Brian Kitchin is standing at the Lake Hopatcong Yacht Club in New Jersey. He’s grown up sailing for the Junior Sailing Team at the club, and as he talks to us on the phone, he’s on his lunch break from teaching sailing, so this isn’t an unusual place for him to be. What’s out of the ordinary about Brian, though, is that on August 2nd, the day after we talk to him, he’ll be leaving his hometown to compete in a national sailing championship in Ohio.
Brian is actually a third generation competitive sailor; both his grandfather and father competed in national championships. He’s been sailing since he was a little kid.
“I would go around to various regattas in a small, one-person boat for kids around the state. When I got a little bit older, I started crewing for my father and going to competitions around the country in a three-person boat called a thistle. When I was 16, I bought one for myself, and ever since then, for the past 12 years, I’ve been racing them myself, at Atlantic Coast and District Championships.”
The District Championships are local, held in New Jersey and Pennsylvania. The Atlantic Coast is the entire East Coast region. Then there’s the big one: Nationals, which is held at different places all over the country.
When it comes to Nationals, Brian’s “top finish [was] in 2009” when he “finished second in the nation, out of 102 boats.” When asked about his goal for this year, he tells us “I was hoping to win.”
We know the competition’s stiff; Brian tells us that “there are a lot of professionals” competing; “they are the sail makers” and the “boat builders”. That’s part of the reason we find Brian to be so impressive: unlike national competitors who are professionals in the sailing industry, he’s been able to achieve second place in Nationals while balancing his own training with a full-time job as a Phys. Ed. teacher at Adamsville Primary School in Bridgewater and the Head Sailing Instructor at the Lake Hopatcong Yacht Club in the summers.
What else is admirable about Brian Kitchin? He truly lives the healthy and active lifestyle he teaches to his students.
“I want to live a nice, long, fun, fulfilling life, and in order to do that, you’ve got to stay healthy. And my preferred method for that is getting out and getting active and doing a lot of things outdoors, as opposed to spending a ton of time going to run on a treadmill or being inside a gym. I do that, too, but what I enjoy doing is being outside.”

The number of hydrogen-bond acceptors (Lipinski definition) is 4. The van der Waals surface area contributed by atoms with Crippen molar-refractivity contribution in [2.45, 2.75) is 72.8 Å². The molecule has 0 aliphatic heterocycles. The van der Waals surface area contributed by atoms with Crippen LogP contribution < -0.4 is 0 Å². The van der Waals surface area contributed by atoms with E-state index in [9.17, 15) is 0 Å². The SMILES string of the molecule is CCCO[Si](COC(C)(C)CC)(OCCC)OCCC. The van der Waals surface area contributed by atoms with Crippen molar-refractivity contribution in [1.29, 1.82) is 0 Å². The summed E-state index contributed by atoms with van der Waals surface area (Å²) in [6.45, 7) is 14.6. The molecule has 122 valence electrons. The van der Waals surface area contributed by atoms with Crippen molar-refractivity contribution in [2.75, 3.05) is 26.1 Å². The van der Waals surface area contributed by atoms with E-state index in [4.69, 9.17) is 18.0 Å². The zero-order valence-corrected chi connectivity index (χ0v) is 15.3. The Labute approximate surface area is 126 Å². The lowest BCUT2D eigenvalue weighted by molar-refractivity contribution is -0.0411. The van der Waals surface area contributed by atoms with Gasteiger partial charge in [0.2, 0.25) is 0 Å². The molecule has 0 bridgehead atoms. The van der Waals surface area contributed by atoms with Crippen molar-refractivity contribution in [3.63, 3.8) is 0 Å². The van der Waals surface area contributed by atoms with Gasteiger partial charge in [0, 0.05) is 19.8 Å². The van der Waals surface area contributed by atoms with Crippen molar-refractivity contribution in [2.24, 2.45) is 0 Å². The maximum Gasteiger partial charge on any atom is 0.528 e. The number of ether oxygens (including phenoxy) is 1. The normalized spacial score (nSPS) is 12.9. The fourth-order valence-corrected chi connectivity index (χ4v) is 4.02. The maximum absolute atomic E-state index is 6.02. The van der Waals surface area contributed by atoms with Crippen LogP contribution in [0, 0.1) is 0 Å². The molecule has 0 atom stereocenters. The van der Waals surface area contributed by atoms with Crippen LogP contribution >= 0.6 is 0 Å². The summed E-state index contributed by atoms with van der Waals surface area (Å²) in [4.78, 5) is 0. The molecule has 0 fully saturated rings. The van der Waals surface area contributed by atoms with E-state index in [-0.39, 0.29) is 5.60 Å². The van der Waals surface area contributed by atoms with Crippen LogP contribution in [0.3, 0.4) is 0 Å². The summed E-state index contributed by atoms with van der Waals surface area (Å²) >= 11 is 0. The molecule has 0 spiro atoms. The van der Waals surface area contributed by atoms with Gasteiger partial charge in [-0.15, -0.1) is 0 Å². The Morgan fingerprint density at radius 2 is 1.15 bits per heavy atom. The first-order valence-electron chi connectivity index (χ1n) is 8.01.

And what kinds of physical activity does he enjoy doing outside (besides sailing, of course?)
“I own both a mountain bike and a road bike. I like biking a lot more than I like running, so I’ll do mountain biking on some trails. I’ll also hop on the road bike and sometimes I’ll ride around the lake [Lake Hopatcong.] Three summers ago, I literally did that ride every morning before I came to teach sailing. I lived a mile from the yacht club, but instead of going one mile to the club, I would hop on my bike and ride the other way around the lake and go 30 miles to the club.”
Brian’s also “a big fan of hiking. [He’s] gone up to the White Mountains, and even local things like going up to the Delaware Water Gap and climbing up top.”
While he doesn’t mind going hiking by himself, he “usually [goes] with somebody.” That “somebody” usually means his brothers or his father.
“I spent a lot of time on the Delaware River and in the Delaware River valley as a kid fishing. When we were younger, we’d go up with the canoe or kayaks and bring backpacks and camp. We’d go to Port Jervis and we’d paddle down the river and stop at one of the campsites along the way, and get picked up somewhere in the vicinity of the Delaware Water Gap.”
Brian also has a favorite state park: Hopatcong State Park. As you might have guessed, it’s “right in front of where [he sails] and literally a mile from where [he lives.]”
“I’ve been there a bunch of times as kid,” Brian explains “both in the summer and winter. We’d go sleigh riding in the winter, and in summertime, there’s a beach, some picnic areas, basketball courts, and they’ve got a little historic museum.” The museum’s got “cool pictures of the lake for the past 100, 150 years. Different buildings and hotels used to be here; many of them have since burned down.” This lake’s got a rich history, and “you can see it in the state park and the museum.”
We love that Brian uses the outdoors for exercise, enjoyment, and to stay connected to his family. He’s got the best of both worlds: a fulfilling small-town life in a place he loves and enjoyable teaching jobs, and the opportunity to act on his “real passion” of competitive sailing, traveling nationally, in Ohio, San Diego, Washington, Oregon, Florida, and everywhere else (and even internationally in Canada.) We’re wishing him all the luck in achieving his goals of winning Nationals this year and staying healthy and active throughout life, and we’re inspired that he’s working towards achieving them by being outdoors and visiting some of our favorite places: state parks. Mountains conquered? That’s pretty much a “check”.